The group doesn’t say it outright, but this paper is of the opinion that corruption wreaks more havoc on society if it involves the judiciary rather than any other institutions of the government.
In its latest survey, the result of which is contained in Global Corruption Barometer 2013, NGO International states that the police and the judiciary are the most bribery prone institutions in all countries of the world.
The corruption watchdog arrived at that conclusion after interviewing 114,000 people in 107 countries, including the Philippines.
Of those who came in contact with the police, the survey says, 31 percent paid a bribe in the past 12 months. Fully 24 percent, it adds, shelled out some amount to get a favorable decision from a judge or others connected with the judicial system.
In the Philippines, more people pay bribes to the police than to any other institutions. The amount involved is not that big, ranging from P50 to a few hundred bucks for a traffic infraction. Penny-ante, but the police more than make that up in volume.
The media from time to time report cases of corruption involving millions of pesos in the police organization, as when a cabal of high-ranking officers was charged before the Sandiganbayan with buying three used helicopters for the prices of brand-new ones. These cases, however, do not involve people paying the police to get themselves off the hook for real or concocted violation of the law.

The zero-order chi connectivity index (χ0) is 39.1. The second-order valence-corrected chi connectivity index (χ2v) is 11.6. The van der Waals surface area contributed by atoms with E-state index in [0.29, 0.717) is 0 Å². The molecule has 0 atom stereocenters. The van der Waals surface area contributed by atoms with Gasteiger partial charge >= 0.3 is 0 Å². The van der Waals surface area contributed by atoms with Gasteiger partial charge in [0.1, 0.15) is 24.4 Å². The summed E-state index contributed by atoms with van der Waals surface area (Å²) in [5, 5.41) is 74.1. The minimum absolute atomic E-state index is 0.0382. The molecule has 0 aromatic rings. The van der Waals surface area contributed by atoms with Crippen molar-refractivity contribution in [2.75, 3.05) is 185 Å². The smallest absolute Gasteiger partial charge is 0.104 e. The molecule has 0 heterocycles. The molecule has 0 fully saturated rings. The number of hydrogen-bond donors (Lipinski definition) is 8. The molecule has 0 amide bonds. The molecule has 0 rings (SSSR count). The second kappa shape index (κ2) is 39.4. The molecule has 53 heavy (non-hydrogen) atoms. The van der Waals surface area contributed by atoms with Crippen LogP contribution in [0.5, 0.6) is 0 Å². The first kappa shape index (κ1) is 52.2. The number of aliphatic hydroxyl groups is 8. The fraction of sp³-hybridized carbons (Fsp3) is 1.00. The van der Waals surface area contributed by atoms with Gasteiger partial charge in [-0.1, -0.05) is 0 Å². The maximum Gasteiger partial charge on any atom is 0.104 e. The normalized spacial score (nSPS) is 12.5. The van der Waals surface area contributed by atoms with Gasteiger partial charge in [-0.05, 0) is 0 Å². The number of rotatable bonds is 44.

The amount goes up in cases of drugs. One notorious case is that of the two policemen who demanded P15,000 from a man caught with a sachet of shabu, and when the wife couldn’t come up with the full amount she was raped by one of them “to make up for the balance.”
Mercifully, the rapist is now in jail while awaiting final disposition of the case. The other is facing robbery case.
It is easy to see that the judiciary is corrupt. The government has not won any of the many tax evasion or tax collection cases filed against big businessmen.
Of course, we don’t have any proof, first because bribery is done in secret for obvious reason, and second because, in these particular cases, the bribe is willingly offered and taken. Those who make the offer (the accused with the connivance of the prosecutor) and the recipient (the judge or justices hearing the case) are dealing not with their money but that of the government.
More than the money lost, corruption is inimical to society because, to quote NGO International, “It undermines people’s trust in the political system, in its institutions and its leadership.”
If you are victimized by the police, there is always the court to go to for redress, and people do make a go at it, proof of which is the many cases at various stages of development in the judicial system.
The court is a citizen’s last resort. Where does he go if the judicial system is corrupt as well?
Corruption in the judiciary drives people to take the law into their own hands. On a larger scale, it fuels the Communist rebellion in the country, the longest running in all of Asia, if not the whole world.